Keeping Families Together

The Keeping Families Together initiative in New York City was developed by the Corporation for Supportive Housing as a pilot to demonstrate the impact of permanent supportive housing for families who are experiencing homelessness and involved with the child welfare system. The initiative pairs permanent supportive housing with child welfare services with the goal of stabilizing families in crisis and improving family functioning. An evaluation of the program indicates that supportive housing can strengthen vulnerable families with highly complex needs while protecting their children.

Problem or Challenge:

Research demonstrates that families with a history of repeated or extended shelter use are at higher risk for child welfare involvement compared to other families with similar characteristics. Children from these families are more likely to be separated from their parents and entered into the child welfare system. Such children often go on to lead deeply troubled lives. They are at higher risk for impaired neurodevelopment, psychiatric problems, abuse, poverty, homelessness, incarceration, suicide, and early death.

Despite this connection, child welfare and homeless assistance programs usually remain uncoordinated. Families facing homelessness, mental illness, substance abuse, deeply entrenched poverty, and involvement with the child welfare system consume the time and energy of child protective service workers, shelter staff, mental health clinicians, and many others. For these workers, the temptation to give up and leave such families to the courts and bureaucracy is often great. Sometimes the families themselves, unable to navigate the system and meet the requirements of the various government agencies with which they are involved, give up.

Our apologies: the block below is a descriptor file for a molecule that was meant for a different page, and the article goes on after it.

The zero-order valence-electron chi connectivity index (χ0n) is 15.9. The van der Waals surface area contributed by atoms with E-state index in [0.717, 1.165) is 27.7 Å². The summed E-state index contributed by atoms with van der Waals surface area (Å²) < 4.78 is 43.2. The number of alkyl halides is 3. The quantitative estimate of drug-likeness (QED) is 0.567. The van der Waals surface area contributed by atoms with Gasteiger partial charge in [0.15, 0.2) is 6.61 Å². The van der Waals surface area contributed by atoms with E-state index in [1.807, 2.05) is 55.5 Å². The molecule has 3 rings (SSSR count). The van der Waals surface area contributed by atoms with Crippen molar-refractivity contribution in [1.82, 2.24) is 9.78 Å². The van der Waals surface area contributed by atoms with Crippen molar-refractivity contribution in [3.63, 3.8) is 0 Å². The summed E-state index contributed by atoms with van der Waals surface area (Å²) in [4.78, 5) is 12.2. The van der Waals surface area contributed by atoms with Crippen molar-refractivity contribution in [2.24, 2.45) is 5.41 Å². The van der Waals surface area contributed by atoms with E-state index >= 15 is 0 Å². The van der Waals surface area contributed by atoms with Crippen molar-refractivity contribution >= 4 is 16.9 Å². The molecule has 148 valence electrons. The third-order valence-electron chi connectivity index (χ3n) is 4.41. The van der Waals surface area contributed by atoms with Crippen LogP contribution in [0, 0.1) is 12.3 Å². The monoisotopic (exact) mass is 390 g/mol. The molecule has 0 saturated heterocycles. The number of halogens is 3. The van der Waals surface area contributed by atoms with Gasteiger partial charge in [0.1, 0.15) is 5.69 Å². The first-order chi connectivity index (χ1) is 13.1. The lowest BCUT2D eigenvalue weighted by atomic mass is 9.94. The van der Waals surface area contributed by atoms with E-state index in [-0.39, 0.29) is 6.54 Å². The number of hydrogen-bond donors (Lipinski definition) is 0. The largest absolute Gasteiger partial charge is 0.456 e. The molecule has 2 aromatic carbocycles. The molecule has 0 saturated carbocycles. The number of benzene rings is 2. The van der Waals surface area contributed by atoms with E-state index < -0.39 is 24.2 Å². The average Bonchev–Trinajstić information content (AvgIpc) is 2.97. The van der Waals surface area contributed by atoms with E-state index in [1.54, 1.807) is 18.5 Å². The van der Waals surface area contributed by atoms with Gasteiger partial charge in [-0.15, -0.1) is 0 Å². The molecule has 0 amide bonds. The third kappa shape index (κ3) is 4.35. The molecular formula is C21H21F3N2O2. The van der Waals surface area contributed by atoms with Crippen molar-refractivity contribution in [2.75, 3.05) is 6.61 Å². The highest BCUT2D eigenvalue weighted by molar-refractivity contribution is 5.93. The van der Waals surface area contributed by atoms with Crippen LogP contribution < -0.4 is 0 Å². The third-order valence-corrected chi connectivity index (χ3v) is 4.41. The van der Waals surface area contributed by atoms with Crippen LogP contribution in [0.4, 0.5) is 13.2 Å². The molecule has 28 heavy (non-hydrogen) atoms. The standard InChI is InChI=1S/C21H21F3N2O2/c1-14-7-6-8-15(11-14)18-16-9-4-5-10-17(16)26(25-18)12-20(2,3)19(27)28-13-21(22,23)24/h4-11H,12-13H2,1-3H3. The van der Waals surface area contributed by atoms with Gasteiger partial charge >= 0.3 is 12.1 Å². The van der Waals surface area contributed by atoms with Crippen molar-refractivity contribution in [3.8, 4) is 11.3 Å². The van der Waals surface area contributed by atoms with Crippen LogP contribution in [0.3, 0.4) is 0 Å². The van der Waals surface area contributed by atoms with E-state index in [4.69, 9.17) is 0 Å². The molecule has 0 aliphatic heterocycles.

Keeping Families Together is an approach to family preservation developed specifically to meet the challenges of the most vulnerable families. Through permanent supportive housing, it provides both the stability of a home and the missing link between the family and the service system.

Keeping Families Together was launched in 2007 as a pilot program of the Corporation for Supportive Housing (CSH) to provide permanent supportive housing to vulnerable families in order to enhance children’s safety and help prevent foster care placement. The program brings together permanent affordable housing with a range of supportive services, including intensive family preservation services. Between August 2007 and June 2009, 29 families were recruited for participation in the program. The pilot program has provided a platform for future expansion and a replicable model for other cities and states. 

In 2012 the HHS Administration for Children and Families (ACF) partnered with four private foundations to jointly fund a $35 million initiative to address homelessness and keep families together building upon the Keeping Families Together pilot program. ACF is providing $25 million in grant funding over five years ($1 million a year to each grantee) to support programs in Florida, Tennessee, Iowa, Connecticut, and Washington, DC. The Robert Wood Johnson Foundation, Annie E. Casey Foundation, Casey Family Programs, and Edna McConnell Clark Foundation will provide a combined total of at least $10 million over five years to pay for technical assistance and a rigorous evaluation.